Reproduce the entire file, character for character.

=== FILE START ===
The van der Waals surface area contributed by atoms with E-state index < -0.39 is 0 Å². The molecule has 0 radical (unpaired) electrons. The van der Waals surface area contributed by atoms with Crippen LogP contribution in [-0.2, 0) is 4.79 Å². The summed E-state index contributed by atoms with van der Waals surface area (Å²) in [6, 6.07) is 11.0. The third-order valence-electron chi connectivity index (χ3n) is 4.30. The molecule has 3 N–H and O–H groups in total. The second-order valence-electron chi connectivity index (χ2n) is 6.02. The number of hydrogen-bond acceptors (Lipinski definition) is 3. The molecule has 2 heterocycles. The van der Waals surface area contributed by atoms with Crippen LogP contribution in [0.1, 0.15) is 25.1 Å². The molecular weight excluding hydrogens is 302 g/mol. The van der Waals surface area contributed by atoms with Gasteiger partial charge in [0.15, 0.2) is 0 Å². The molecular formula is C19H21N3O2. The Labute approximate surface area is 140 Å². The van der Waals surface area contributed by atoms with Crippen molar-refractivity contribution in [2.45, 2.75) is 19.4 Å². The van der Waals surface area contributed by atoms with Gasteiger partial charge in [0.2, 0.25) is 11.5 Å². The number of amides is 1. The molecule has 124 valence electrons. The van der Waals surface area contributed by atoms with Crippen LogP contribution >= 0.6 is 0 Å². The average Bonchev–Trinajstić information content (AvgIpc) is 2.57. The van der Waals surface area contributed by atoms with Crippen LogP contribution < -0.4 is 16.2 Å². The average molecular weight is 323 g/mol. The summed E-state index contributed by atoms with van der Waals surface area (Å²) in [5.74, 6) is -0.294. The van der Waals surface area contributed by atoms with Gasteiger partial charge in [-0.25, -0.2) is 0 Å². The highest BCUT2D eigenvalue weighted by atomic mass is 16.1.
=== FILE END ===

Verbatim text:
The van der Waals surface area contributed by atoms with E-state index < -0.39 is 0 Å². The molecule has 0 radical (unpaired) electrons. The van der Waals surface area contributed by atoms with Crippen LogP contribution in [-0.2, 0) is 4.79 Å². The summed E-state index contributed by atoms with van der Waals surface area (Å²) in [6, 6.07) is 11.0. The third-order valence-electron chi connectivity index (χ3n) is 4.30. The molecule has 3 N–H and O–H groups in total. The second-order valence-electron chi connectivity index (χ2n) is 6.02. The number of hydrogen-bond acceptors (Lipinski definition) is 3. The molecule has 2 heterocycles. The van der Waals surface area contributed by atoms with Crippen LogP contribution in [0.1, 0.15) is 25.1 Å². The molecular weight excluding hydrogens is 302 g/mol. The van der Waals surface area contributed by atoms with Gasteiger partial charge in [0.15, 0.2) is 0 Å². The molecular formula is C19H21N3O2. The Labute approximate surface area is 140 Å². The van der Waals surface area contributed by atoms with Crippen molar-refractivity contribution in [2.45, 2.75) is 19.4 Å². The van der Waals surface area contributed by atoms with Gasteiger partial charge in [0.2, 0.25) is 11.5 Å². The number of amides is 1. The molecule has 124 valence electrons. The van der Waals surface area contributed by atoms with Crippen LogP contribution >= 0.6 is 0 Å². The average Bonchev–Trinajstić information content (AvgIpc) is 2.57. The van der Waals surface area contributed by atoms with Crippen LogP contribution < -0.4 is 16.2 Å². The average molecular weight is 323 g/mol. The summed E-state index contributed by atoms with van der Waals surface area (Å²) in [5.74, 6) is -0.294. The van der Waals surface area contributed by atoms with Gasteiger partial charge in [-0.25, -0.2) is 0 Å². The highest BCUT2D eigenvalue weighted by atomic mass is 16.1.